Duck Eggs vs Chicken Eggs Taste: Do They Taste Similar or Different?

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Do duck eggs taste like chicken eggs? Yes, they taste similar, except duck eggs are richer and more intense-flavored. They’re also larger and tasteless watery.

While chicken eggs are more popular and widely consumed, duck eggs are far more versatile. Given the subtle differences in the taste and texture, duck eggs are certainly a superior choice to standard eggs. Switching to them can help uplift your bland breakfast meals while adding a bit of nutrition and taste!

In this article, we’ll tell you how these two poultry eggs compare. You’ll also learn about how duck eggs hold up to chicken eggs.

Duck Egg vs. Chicken Egg Taste

Flavor and texture

Duck eggs are believed to be tastier than standard eggs for their unique taste and texture. The duck egg whites are thicker than their counterparts, making them a better choice for whipping up indulgent desserts. The thicker consistency of the duck egg white makes them rich, creamy, and fluffy!  Additionally, duck egg yolks have a bright-orange tint with an intensely eggy flavor. Its buttery yolk contains a delicate flavor like none other!

Generally, both chicken and duck eggs taste pretty similar; however, it’s widely known that duck eggs taste more pleasant than standard eggs. The higher fat content present in them contributes to the delicious flavor!

One factor that distinguishes the two is a unique earthy-grassy flavor in duck eggs, which is usually missing in chicken eggs. This distinct flavor comes from their feed; ducks typically graze on grass and also consume various worms, insects, and bugs. So, in some cases, you may even find a strange, “gamey” flavor in duck eggs!


Because duck eggs are larger than chicken eggs, they have more mass. You’ll also find the duck eggshell to be much thicker, which gives them a better shelf-life. When you crack open the duck eggshell, you’ll find that the yolk is noticeably large and bold in color, compared to chicken eggs. Moreover, the egg whites are also thicker and surprisingly very clear, whereas chicken egg whites have a slight tint of yellow.


The dense texture of the duck egg whites makes it an apt choice for baking. That’s because they’re less watery and contain more fat content. Moreover, duck eggs have larger yolks, which means you get fluffier baked goods like cakes and cupcakes than those you’d get with chicken eggs. It also adds more volume to meringues and helps them rise higher. Most importantly, you get a richer flavor!

However, the larger mass of duck eggs can get tricky to work with. For example, three chicken eggs have a mass equal to two duck eggs! Therefore, you may need to experiment with the quantity or proportions to get the desired results.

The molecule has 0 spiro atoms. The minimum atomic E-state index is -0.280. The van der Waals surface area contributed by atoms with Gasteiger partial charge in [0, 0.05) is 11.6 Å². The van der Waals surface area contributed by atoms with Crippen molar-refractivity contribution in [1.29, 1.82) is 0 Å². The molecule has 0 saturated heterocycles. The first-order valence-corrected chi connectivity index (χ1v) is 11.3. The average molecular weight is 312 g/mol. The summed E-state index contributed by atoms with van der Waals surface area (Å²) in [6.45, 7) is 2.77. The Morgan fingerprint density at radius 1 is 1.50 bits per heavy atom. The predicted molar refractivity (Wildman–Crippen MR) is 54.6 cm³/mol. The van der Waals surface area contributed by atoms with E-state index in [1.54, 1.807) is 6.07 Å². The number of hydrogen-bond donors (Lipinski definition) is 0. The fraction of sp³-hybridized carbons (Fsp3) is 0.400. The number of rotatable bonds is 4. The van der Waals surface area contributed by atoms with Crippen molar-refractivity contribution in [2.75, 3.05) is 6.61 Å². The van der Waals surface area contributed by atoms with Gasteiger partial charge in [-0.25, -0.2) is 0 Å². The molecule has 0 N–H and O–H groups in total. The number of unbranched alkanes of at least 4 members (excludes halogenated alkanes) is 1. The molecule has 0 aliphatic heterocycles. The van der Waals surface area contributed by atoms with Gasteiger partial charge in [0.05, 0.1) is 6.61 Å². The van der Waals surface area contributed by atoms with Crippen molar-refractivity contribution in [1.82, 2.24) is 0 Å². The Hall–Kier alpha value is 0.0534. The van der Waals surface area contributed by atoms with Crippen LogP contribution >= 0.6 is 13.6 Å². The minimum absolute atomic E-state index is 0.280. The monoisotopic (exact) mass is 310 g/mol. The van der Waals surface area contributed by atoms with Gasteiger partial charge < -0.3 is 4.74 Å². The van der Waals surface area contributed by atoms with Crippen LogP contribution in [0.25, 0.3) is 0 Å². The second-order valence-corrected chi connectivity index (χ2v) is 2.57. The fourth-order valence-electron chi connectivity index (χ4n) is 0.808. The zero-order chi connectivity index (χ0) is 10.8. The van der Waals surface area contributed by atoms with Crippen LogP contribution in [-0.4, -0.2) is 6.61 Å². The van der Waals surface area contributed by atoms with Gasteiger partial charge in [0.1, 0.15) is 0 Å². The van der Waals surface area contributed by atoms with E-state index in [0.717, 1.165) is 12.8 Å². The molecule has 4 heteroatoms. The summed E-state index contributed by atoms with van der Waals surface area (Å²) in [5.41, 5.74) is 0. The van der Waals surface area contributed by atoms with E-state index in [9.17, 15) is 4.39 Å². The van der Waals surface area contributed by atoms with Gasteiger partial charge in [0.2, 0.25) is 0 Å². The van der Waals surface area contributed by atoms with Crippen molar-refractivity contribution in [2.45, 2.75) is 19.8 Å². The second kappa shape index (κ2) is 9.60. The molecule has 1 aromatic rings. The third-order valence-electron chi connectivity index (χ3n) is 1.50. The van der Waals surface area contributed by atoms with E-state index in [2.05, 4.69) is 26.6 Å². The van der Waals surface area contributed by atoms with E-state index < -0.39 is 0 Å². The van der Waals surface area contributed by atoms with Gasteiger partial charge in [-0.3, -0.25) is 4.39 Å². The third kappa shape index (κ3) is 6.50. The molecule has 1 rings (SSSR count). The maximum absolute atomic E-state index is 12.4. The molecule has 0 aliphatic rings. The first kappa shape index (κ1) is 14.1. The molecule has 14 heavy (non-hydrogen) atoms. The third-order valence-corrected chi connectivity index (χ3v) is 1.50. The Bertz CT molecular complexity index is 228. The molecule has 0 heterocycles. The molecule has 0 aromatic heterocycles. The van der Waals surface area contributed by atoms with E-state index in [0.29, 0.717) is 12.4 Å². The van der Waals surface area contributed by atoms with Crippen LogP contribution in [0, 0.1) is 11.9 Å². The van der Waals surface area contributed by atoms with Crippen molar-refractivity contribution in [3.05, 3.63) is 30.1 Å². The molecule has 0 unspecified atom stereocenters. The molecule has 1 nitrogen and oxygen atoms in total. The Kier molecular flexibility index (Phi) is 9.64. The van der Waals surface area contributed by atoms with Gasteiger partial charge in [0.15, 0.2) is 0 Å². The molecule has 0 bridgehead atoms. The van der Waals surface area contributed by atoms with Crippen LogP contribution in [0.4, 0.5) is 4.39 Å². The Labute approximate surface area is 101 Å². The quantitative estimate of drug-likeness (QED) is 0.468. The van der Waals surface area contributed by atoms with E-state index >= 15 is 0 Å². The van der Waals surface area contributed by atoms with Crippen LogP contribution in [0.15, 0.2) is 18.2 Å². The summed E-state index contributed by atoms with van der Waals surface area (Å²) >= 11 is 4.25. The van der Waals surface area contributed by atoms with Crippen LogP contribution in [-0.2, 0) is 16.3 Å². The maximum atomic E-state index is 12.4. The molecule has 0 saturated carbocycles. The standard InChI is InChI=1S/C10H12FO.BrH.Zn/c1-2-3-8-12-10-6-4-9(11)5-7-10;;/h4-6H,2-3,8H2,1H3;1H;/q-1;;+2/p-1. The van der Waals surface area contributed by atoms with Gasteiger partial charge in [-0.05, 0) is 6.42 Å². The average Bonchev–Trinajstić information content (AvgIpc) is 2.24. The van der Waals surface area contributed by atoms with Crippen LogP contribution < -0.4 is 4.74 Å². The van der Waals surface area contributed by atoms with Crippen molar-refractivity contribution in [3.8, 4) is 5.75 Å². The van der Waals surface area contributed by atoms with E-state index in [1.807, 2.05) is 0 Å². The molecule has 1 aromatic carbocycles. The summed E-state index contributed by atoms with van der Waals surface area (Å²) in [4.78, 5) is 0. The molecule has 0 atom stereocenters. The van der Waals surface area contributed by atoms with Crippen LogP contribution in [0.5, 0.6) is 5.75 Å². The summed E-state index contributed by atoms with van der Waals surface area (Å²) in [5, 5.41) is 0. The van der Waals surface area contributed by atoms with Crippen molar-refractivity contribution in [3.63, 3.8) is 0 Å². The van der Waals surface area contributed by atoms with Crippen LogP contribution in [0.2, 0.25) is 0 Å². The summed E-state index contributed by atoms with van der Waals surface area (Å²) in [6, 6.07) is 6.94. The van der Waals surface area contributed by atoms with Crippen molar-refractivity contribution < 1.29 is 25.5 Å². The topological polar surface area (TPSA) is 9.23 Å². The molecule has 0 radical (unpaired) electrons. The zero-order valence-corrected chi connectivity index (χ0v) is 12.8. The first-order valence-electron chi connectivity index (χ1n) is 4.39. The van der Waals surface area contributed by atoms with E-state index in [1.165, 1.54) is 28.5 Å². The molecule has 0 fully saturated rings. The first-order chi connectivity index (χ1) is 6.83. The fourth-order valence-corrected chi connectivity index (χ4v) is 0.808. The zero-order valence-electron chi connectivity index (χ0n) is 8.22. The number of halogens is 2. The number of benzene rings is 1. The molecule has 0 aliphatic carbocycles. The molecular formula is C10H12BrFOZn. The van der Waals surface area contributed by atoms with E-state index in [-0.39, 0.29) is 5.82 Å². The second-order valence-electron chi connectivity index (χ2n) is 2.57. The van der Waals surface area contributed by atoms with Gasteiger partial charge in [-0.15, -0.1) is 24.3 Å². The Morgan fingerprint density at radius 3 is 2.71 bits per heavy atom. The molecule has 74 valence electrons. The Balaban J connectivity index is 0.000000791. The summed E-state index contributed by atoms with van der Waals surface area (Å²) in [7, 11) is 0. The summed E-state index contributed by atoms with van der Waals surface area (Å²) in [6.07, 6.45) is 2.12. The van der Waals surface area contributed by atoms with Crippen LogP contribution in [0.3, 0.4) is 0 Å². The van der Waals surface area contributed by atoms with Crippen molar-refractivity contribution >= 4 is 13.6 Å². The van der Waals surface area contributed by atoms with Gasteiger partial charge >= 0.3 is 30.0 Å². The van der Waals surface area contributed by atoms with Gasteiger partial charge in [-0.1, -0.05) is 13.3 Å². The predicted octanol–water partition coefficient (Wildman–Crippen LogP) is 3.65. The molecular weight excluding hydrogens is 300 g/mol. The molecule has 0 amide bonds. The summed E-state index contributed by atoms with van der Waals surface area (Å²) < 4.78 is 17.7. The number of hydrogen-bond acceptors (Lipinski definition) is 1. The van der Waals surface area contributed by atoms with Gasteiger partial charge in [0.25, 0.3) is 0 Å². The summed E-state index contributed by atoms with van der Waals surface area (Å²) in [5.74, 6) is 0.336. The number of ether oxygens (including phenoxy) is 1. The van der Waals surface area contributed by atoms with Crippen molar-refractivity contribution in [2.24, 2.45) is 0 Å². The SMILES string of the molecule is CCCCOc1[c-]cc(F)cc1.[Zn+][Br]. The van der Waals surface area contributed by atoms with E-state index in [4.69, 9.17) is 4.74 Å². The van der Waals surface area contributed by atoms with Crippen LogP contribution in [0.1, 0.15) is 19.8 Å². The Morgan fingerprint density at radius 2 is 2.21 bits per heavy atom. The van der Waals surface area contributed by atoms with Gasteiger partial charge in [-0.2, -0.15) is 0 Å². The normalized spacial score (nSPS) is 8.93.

Both duck and chicken eggs are quite versatile for cooking; you can poach, fry, and boil them or use them for making quiche, frittata, or casseroles. In short, you can prepare several dishes with duck eggs as you would with chicken eggs. Keep in mind; that they may require more cooking time to get the desired level of doneness. But, avoid overcooking the duck eggs as they may turn rubbery. Here’s a tip; cook the egg until the sides are firm and the whites are no longer runny.

In French cuisine, duck eggs are mainly fried or poached and served alongside a serving of meat or vegetables of your choice. That’s because duck eggs have a velvety texture and taste richer than standard eggs. Chinese recipes, on the other hand, often call for preserved duck eggs, which are prepared through a process of brining.

Nutrition and Health

The larger size means duck eggs have a higher content of everything good. Since ducks graze more freely than caged birds, they lay more nutrient-rich eggs. While a standard egg has over 35 milligrams of omega-3 fatty acids, a duck egg has more than 70 milligrams!

Duck eggs contain more fats, proteins, vitamins, and minerals compared to chicken eggs, but they’re also high in cholesterol. The high cholesterol level means you must limit your daily intake to one egg to prevent health issues.


When it comes to duck eggs vs. chicken eggs, the creamy texture and eggy flavor of duck eggs are, hands-down, the clear winner.

Although both taste quite similar, the flavor of duck eggs is relatively more intense and rich. Its yolk is also much smoother than chicken egg yolk. The flavorful taste and thick texture are why most people opt for duck eggs when it comes to baking. They have less water content and more protein and fat. Moreover, the higher yolk-to-white ratio adds a unique fluffy texture to cakes and meringues.

Additionally, these eggs are also nutrient-dense and contain several health properties. Because of their superior quality, duck eggs are also costlier than standard eggs. However, since they’re high in cholesterol, you should avoid having more than one duck egg in a day.

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